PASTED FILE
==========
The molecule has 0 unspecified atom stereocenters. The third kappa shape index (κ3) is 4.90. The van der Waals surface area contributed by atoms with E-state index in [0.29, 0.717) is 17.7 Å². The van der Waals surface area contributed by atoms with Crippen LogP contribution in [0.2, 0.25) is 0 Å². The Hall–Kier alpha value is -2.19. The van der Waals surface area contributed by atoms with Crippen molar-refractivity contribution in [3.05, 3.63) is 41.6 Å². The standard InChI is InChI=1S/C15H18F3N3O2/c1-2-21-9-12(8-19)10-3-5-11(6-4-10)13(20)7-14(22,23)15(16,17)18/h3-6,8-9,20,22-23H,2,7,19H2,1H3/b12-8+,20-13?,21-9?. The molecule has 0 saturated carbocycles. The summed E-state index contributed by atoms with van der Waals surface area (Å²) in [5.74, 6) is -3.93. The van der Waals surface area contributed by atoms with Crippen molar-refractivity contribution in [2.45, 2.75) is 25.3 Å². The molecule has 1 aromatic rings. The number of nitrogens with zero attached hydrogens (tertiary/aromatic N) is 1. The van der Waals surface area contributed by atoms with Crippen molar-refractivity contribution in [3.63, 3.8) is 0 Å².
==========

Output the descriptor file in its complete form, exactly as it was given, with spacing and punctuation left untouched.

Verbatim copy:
The molecule has 0 unspecified atom stereocenters. The third kappa shape index (κ3) is 4.90. The van der Waals surface area contributed by atoms with E-state index in [0.29, 0.717) is 17.7 Å². The van der Waals surface area contributed by atoms with Crippen LogP contribution in [0.2, 0.25) is 0 Å². The Hall–Kier alpha value is -2.19. The van der Waals surface area contributed by atoms with Crippen molar-refractivity contribution in [3.05, 3.63) is 41.6 Å². The standard InChI is InChI=1S/C15H18F3N3O2/c1-2-21-9-12(8-19)10-3-5-11(6-4-10)13(20)7-14(22,23)15(16,17)18/h3-6,8-9,20,22-23H,2,7,19H2,1H3/b12-8+,20-13?,21-9?. The molecule has 0 saturated carbocycles. The summed E-state index contributed by atoms with van der Waals surface area (Å²) in [5.74, 6) is -3.93. The van der Waals surface area contributed by atoms with Crippen molar-refractivity contribution in [2.45, 2.75) is 25.3 Å². The molecule has 1 aromatic rings. The number of nitrogens with zero attached hydrogens (tertiary/aromatic N) is 1. The van der Waals surface area contributed by atoms with Crippen molar-refractivity contribution in [3.63, 3.8) is 0 Å².